Natural killer (NK) cell count has been studied in relation to a variety of conditions, including cancer, HIV, leukemia, chronic fatigue syndrome, infections and other diseases. One area of interest, the relationship between NK cells and reproductive failure is a controversial area in reproductive medicine. Vaquero et al. conducted a study to propose a set of tests to clarify the diagnosis of repeated implantation failure in patients undergoing in vitro fertilization (IVF); they concluded that thyroid abnormalities, antiphospholipid antibodies, and increased NK levels are more prevalent in women experiencing IVF failure. However, regarding NK cells and reproductive failure, Rai et al. contend that there is no scientific basis for NK testing in routine practice, and the use of immunosuppressant agents based on the results of such testing may be potentially harmful. Ghazeeri and Kutteh noted that the roles alloimmunity and autoimmunity may play in reproductive failure, including recurrent pregnancy loss and failed IVF, have not been clearly established, and they concluded that large, well-constructed studies examining the benefit of immunological evaluation and treatment are needed before definite recommendations can be made.
Tratkiewicz and Szer studied the loss of NK activity as an indicator of relapse in acute leukemia. They concluded that there was a marked reduction in NK activity in patients with active leukemia when compared with healthy controls, and that NK activity substantially improved in complete remission. All patients who relapsed had significantly reduced NK activity, which in some significantly preceded the time of relapse. Their data suggest that regular assessment of NK activity may be a useful diagnostic tool in patients with acute leukemia.
NK cells are a promising area of immunology and cancer research. Experiments are being done on mice to learn how NK cells cause the immune system to respond to cancer cells. Also, Iwao et al. studied the prognostic value of NK cell infiltration in resected pulmonary adenocarcinoma, and concluded that NK cell infiltration may contribute to regulation of tumor progression, and can serve as a useful prognostic marker in overall and stage I pulmonary adenocarcinoma.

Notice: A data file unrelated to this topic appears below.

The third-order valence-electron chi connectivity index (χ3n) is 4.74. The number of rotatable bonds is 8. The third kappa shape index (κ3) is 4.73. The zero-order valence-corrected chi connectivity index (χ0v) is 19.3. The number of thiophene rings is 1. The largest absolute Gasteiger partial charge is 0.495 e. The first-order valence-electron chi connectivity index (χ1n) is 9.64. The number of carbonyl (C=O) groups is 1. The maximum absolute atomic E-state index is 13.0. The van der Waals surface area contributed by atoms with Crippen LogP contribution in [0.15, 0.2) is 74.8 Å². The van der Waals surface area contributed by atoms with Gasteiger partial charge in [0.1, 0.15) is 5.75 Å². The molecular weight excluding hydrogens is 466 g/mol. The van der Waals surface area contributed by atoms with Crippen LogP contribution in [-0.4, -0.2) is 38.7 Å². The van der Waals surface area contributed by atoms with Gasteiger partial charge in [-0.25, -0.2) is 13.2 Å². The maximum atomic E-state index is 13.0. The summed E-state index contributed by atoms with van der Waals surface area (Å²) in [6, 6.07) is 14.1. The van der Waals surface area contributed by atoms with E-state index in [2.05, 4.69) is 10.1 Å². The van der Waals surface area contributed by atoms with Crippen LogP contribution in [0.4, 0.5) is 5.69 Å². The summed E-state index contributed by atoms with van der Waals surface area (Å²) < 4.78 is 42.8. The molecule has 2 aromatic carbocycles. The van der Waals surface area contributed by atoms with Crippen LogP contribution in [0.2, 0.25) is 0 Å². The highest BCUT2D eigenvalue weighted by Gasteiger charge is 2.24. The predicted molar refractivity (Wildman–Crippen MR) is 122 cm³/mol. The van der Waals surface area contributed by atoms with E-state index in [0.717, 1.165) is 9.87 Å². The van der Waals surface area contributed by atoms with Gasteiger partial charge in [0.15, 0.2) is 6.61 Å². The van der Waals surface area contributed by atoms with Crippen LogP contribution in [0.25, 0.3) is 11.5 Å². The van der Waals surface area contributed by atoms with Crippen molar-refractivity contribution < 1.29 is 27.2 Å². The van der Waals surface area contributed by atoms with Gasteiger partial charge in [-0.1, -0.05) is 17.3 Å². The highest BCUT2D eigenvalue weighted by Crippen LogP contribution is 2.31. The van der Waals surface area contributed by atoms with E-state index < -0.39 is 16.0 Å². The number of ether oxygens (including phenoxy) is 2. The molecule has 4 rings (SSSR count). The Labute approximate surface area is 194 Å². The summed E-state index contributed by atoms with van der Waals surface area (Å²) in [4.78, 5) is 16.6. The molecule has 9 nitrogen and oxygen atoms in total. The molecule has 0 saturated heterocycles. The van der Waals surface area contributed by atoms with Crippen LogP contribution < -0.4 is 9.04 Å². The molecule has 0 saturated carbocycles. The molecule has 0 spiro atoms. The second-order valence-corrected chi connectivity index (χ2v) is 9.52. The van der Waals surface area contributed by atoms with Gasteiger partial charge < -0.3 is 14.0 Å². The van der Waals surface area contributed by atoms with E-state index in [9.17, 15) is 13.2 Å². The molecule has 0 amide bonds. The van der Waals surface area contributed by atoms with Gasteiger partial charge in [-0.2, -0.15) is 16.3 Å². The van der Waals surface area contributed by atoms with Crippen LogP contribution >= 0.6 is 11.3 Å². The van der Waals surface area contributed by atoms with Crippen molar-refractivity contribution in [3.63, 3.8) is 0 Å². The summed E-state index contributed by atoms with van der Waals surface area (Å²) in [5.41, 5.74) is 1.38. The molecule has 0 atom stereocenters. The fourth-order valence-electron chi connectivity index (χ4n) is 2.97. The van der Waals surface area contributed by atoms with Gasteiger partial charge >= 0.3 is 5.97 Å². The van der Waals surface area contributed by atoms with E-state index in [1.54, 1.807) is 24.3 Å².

NK cell activity has been evaluated for a variety of other prognostic and diagnostic uses. El-Sameea et al. evaluated NK cells as diagnostic markers of early onset neonatal sepsis; they reported that their data raised the possibility that adding NK cell activity to the standard workup of critically ill patients with suspected sepsis could increase the diagnostic certainty and generate improved patient management. Zeman et al. studied the prognostic value of NK cells in monitoring the course of IFN-alpha (Interferon-alpha) therapy in children with chronic hepatitis and concluded that increased NK cells in these children may be determinant of IFN therapy. Researchers at the University of Miami reported that preliminary evidence suggests that measuring NK activity may support identification of chronic fatigue syndrome in a subgroup of patients with more severe symptoms. Researchers at the Mayo Clinic in Rochester, Minnesota are devising a way to manipulate NK cells to destroy cells containing HIV virus (“latent” or “resting” cells). While their experiments have been successful in laboratory test tubes, they have not been tested on patients in clinical trials.
While measurement of NK cells may support certain diagnoses or conditions, specific studies are scattered, small, and inconclusive. Therefore, measurement of NK cells is not supported by evidence in the peer-reviewed medical literature that permits conclusions on the effect of NK cell measurement on health outcomes, or that demonstrates an improvement in net health outcome through use of NK cell measurement.
A literature search of online and MedLine database was performed through August 2008. No articles were identified that would change the coverage position of this medical policy.
A literature search was performed through August 2010. No articles were identified that would change the coverage position of this medical policy.
A search of peer reviewed literature through September 2013 identified no new clinical trial publications or any additional information that would change the coverage position of this medical policy (15-18).
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